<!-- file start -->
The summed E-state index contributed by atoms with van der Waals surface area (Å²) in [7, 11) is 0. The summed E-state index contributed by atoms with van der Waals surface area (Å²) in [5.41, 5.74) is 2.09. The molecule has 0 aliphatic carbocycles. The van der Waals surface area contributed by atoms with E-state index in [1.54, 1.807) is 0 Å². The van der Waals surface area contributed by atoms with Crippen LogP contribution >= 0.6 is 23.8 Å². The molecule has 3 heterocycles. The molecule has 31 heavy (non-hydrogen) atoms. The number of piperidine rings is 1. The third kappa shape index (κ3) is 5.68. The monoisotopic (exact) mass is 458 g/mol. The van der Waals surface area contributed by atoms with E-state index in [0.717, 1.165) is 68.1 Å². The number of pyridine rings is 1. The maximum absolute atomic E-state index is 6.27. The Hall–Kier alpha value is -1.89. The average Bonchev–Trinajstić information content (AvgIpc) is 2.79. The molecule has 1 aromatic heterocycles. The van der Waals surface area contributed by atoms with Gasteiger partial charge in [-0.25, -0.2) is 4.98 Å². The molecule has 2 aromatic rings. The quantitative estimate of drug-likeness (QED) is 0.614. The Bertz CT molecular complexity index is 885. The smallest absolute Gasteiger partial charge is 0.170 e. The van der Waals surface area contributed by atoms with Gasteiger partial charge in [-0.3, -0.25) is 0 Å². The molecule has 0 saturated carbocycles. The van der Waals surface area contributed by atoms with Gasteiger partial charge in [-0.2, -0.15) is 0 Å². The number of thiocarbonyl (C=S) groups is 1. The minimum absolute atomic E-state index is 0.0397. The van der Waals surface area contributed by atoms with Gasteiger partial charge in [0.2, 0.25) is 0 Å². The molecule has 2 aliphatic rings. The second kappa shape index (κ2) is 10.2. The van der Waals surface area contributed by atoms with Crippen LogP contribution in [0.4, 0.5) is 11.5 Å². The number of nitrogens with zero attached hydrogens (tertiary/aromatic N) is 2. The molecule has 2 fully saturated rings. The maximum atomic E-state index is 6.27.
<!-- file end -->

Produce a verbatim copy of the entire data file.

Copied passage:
The summed E-state index contributed by atoms with van der Waals surface area (Å²) in [7, 11) is 0. The summed E-state index contributed by atoms with van der Waals surface area (Å²) in [5.41, 5.74) is 2.09. The molecule has 0 aliphatic carbocycles. The van der Waals surface area contributed by atoms with E-state index in [1.54, 1.807) is 0 Å². The van der Waals surface area contributed by atoms with Crippen LogP contribution >= 0.6 is 23.8 Å². The molecule has 3 heterocycles. The molecule has 31 heavy (non-hydrogen) atoms. The number of piperidine rings is 1. The third kappa shape index (κ3) is 5.68. The monoisotopic (exact) mass is 458 g/mol. The van der Waals surface area contributed by atoms with E-state index in [0.717, 1.165) is 68.1 Å². The number of pyridine rings is 1. The maximum absolute atomic E-state index is 6.27. The Hall–Kier alpha value is -1.89. The average Bonchev–Trinajstić information content (AvgIpc) is 2.79. The molecule has 1 aromatic heterocycles. The van der Waals surface area contributed by atoms with Gasteiger partial charge in [-0.25, -0.2) is 4.98 Å². The molecule has 2 aromatic rings. The quantitative estimate of drug-likeness (QED) is 0.614. The Bertz CT molecular complexity index is 885. The smallest absolute Gasteiger partial charge is 0.170 e. The van der Waals surface area contributed by atoms with Gasteiger partial charge in [-0.3, -0.25) is 0 Å². The molecule has 0 saturated carbocycles. The van der Waals surface area contributed by atoms with Gasteiger partial charge in [-0.2, -0.15) is 0 Å². The number of thiocarbonyl (C=S) groups is 1. The minimum absolute atomic E-state index is 0.0397. The van der Waals surface area contributed by atoms with Gasteiger partial charge in [0.2, 0.25) is 0 Å². The molecule has 2 aliphatic rings. The second kappa shape index (κ2) is 10.2. The van der Waals surface area contributed by atoms with Crippen LogP contribution in [0.4, 0.5) is 11.5 Å². The number of nitrogens with zero attached hydrogens (tertiary/aromatic N) is 2. The molecule has 2 fully saturated rings. The maximum atomic E-state index is 6.27.